Agar.io Strategy, Hints, Tips, Cheats and Hacks!
Agar.io is another great online massively multiplayer browser game/app utilizing socket.io. You start out on a large square grid as a cell around 38-45 mass (It seems that sometimes you spawn on top of mass particles, so you can get a little bonus right from the start if you are lucky). There are little hexagonal particles of mass that spawn randomly on the map, and you gain mass by gobbling up these small bits of mass. It’s sort of like Pacman meets Odell lake. You can also gain mass by eating smaller cells, so when you start the game you are on the very bottom of the food chain!
Agar.io Beginners Guide
Objective – In FFA the object is to gain mass until you reach the leaderboard to show off your massiveness! There are also daily missions which give you coins and “DNA” if completed. In Rush mode the object is to be the largest cell when the timer expires.
Viruses – Viruses are the green spiked circles, and spawn at random around the map. A virus can be a safe haven for a cell of smaller mass. For cells larger than the virus, running into a virus will cause the cell to split up into 16 different pieces. This can be a good if you are able to keep all your cells because when you are in 16 parts you can eat viruses, but more commonly this can be your downfall. When nearby cells spot a cell being split by a virus, a frenzy of sorts begins. Cells from all over the map will risk there little cell lives just to try and get a piece of you, often times at their own peril.
Mass Ejection – Press ‘W’ on the keyboard to eject mass in the direction you are traveling. There are many reasons to eject mass, but most commonly it is used to transfer mass from one cell to another. If you see two opposing cells doing “feeding” each other in FFA, watch out, this is most likely a team! (Teams dominate FFA, go figure).
Split Mass – Press ‘Space’ on your keyboard to split your cell in half, ejecting one half in the direction you are traveling. The most common reason one would opt to split in half is to “eat” another cell. Make sure you are more than twice the mass of the cell you are trying to eat, or it will fail and you will either not be able to eat the cell you targeted, or if you overestimated your mass by too much, the cell you target can even eat you! Another common use for this function is to avoid being eaten entirely! When being hunted by larger cells a well timed split will insure that only half of you is eaten, and you will live to see another day! If your cell is smaller than 38 mass, you will not be able to split).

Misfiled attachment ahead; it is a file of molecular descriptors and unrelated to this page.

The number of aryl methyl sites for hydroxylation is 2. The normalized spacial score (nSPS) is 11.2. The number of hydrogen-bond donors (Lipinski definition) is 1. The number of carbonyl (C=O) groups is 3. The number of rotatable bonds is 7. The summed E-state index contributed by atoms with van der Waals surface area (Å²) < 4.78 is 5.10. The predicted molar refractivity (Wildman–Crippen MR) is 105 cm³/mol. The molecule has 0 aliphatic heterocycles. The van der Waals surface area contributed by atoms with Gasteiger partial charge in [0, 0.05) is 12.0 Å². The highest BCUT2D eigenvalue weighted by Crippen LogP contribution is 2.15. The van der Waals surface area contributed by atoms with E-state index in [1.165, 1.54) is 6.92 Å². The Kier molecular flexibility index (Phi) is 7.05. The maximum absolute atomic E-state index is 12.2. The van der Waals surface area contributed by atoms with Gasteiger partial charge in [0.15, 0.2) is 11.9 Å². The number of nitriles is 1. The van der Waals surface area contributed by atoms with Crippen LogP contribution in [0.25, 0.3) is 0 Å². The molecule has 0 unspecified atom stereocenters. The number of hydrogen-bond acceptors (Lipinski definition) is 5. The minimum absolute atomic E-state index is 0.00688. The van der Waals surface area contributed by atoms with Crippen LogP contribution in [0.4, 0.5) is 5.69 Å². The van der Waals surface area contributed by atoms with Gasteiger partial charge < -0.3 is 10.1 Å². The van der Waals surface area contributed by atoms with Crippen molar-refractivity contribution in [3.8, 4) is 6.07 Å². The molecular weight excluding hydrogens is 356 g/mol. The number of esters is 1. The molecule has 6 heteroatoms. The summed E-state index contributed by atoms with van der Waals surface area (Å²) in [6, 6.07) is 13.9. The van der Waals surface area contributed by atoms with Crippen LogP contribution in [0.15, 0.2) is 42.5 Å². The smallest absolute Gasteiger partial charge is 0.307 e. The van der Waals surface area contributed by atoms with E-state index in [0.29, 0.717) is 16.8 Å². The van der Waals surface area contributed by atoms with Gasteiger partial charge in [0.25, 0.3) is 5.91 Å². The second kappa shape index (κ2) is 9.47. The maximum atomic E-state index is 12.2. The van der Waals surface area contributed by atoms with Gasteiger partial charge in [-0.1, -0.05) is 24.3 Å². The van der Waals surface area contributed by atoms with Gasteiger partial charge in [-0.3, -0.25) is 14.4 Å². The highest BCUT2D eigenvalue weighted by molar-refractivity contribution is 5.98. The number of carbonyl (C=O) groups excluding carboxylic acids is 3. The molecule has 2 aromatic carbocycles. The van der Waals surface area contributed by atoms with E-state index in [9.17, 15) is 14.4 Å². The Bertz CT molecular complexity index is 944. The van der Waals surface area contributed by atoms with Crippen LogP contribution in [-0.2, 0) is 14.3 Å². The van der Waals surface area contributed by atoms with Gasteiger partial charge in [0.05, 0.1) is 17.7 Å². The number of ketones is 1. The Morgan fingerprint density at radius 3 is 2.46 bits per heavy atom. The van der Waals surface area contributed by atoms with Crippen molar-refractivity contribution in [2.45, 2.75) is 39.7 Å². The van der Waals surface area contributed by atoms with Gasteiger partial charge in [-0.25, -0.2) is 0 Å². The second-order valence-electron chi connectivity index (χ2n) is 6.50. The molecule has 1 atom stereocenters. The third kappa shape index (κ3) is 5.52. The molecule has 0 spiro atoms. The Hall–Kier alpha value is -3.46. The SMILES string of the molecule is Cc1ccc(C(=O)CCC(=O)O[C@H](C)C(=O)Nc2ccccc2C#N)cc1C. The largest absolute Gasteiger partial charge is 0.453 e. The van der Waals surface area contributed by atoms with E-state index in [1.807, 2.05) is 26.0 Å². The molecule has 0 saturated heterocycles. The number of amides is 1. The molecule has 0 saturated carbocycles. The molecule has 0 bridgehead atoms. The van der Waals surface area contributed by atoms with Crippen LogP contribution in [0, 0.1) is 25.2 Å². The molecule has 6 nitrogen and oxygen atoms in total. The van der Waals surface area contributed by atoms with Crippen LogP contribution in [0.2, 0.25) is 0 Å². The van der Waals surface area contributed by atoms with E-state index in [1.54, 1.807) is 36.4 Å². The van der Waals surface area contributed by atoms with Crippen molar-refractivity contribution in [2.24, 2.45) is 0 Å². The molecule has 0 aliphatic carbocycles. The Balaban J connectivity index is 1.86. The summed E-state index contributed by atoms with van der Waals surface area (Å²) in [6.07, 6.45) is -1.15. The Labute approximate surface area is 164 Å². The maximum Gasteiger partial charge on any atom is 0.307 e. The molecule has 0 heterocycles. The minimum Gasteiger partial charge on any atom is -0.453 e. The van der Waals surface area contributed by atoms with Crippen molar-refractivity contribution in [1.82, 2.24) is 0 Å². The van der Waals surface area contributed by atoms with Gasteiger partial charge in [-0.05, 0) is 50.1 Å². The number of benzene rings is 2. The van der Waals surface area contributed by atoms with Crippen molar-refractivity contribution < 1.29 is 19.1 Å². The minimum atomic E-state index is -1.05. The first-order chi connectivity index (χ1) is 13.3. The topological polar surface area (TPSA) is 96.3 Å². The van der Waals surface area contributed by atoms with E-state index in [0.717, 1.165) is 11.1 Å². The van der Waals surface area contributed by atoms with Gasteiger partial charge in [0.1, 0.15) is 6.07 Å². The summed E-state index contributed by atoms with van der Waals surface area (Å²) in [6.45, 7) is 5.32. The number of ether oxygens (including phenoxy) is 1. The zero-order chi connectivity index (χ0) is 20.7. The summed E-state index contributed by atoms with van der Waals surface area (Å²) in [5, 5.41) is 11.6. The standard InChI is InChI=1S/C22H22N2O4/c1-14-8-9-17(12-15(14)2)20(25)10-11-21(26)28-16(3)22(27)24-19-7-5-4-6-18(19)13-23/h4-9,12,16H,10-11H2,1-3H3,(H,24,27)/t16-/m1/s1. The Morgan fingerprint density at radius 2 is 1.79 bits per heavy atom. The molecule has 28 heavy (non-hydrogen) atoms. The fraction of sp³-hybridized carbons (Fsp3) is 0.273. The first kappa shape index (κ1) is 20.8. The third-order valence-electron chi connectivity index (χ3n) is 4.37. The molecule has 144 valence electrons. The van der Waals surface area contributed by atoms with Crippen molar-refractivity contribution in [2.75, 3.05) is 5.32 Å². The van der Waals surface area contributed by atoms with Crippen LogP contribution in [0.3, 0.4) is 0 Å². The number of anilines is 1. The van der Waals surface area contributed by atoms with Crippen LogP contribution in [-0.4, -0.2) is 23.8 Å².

Strategies – There is one strategy that works fantastic for me most of the time. This method involves spending about 5 minutes or so farming mass particles and avoiding all larger cells, and maintaining a friendly relationship with cells in your size range (chasing a slightly smaller cell is usually fruitless, and will likely get you both killed!). Also it’s wise to keep in mind that when you are a small cell, you are a huge target! Trust no one! In the video below I’ll show you how to use this strategy to make it onto the leaderboard in about 10 minutes.